1. It is peculiarly gratifying to observe that he acted promptly. The die was cast. In the first month of his reign Hezekiah, like Abraham, who, when bidden to offer Isaac, "rose up early in the morning and went to the place of which God had told him," was wise in allowing himself no time for hesitation. Delay never softens the hard aspects of duty or lessens its difficulties. For committing one's self to the service of Christ no other time is so favourable as the first year, the first month, the first day, of one's entrance upon a new sort or period of life.

2. It is instructive to notice that Hezekiah engaged personally in the work of reform. He did not commit it all to subalterns.

3. Deserving of special mention is the fact that in the prosecution of his policy Hezekiah relied chiefly upon moral influences. He might have compelled, but he chose rather to persuade. In this he showed the utmost wisdom. If the reform was to be real, the hearts of the people must be enlisted in it. We are, finally, prepared to inquire what results were effected by the king's determined effort. The immediate outcome was most gratifying and most wonderful. The officers of religion responded — the priests somewhat slowly, but the Levites with all their hearts. The people did the same. The nation felt to its utmost limits the electric thrill of a new life. The crusade against idolatry waxed strong throughout the kingdom, and "a burst of spring-time," as Dean Stanley beautifully calls it, succeeded. "The thing was done suddenly," the record says. But is not the same true of well-nigh every successful reform? Those advocating a righteous cause have at least two excellent reasons for viewing it with larger hope than external appearances warrant. Something in every moral being is in secret alliance with truth and justice. The second reason is stronger still; it is that by which the sacred historian explains the success of Hezekiah: "The Lord had prepared the people." We may reckon with confidence upon God's care over any work of His. To the reformatory work of King Hezekiah must be attributed a result still more imposing, though to be sure not more important. It delivered the southern kingdom from the fearful peril by which the northern kingdom had been overwhelmed. Is it not a painful thing to have to add that even so thorough a reform as this did not prove lasting? Some of the people doubtless remained steadfast, but the most fell away.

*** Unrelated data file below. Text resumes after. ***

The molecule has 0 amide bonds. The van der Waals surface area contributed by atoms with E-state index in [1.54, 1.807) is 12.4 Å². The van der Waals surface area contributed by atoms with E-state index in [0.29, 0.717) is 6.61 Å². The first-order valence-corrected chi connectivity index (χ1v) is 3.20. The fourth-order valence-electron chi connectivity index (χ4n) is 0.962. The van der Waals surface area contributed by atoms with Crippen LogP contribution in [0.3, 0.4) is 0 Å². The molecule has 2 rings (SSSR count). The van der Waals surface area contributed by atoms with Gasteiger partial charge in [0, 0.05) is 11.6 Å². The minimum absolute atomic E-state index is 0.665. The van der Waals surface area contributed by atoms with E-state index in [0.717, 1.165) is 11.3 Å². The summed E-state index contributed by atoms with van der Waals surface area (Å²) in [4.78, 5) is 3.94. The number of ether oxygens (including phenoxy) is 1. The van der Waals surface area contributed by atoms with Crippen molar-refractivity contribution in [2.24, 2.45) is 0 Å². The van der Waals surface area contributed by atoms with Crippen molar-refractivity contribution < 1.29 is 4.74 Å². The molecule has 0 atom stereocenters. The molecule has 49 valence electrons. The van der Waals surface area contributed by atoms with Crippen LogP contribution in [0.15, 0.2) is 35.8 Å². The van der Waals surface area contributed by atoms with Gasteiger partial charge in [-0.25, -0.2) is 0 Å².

(T. S. Barbour.)

Parallel Verses
KJV: Hezekiah began to reign when he was five and twenty years old, and he reigned nine and twenty years in Jerusalem. And his mother's name was Abijah, the daughter of Zechariah.

WEB: Hezekiah began to reign when he was twenty-five years old; and he reigned twenty-nine years in Jerusalem: and his mother's name was Abijah, the daughter of Zechariah.

Hezekiah's Action, the Result of Previous Brooding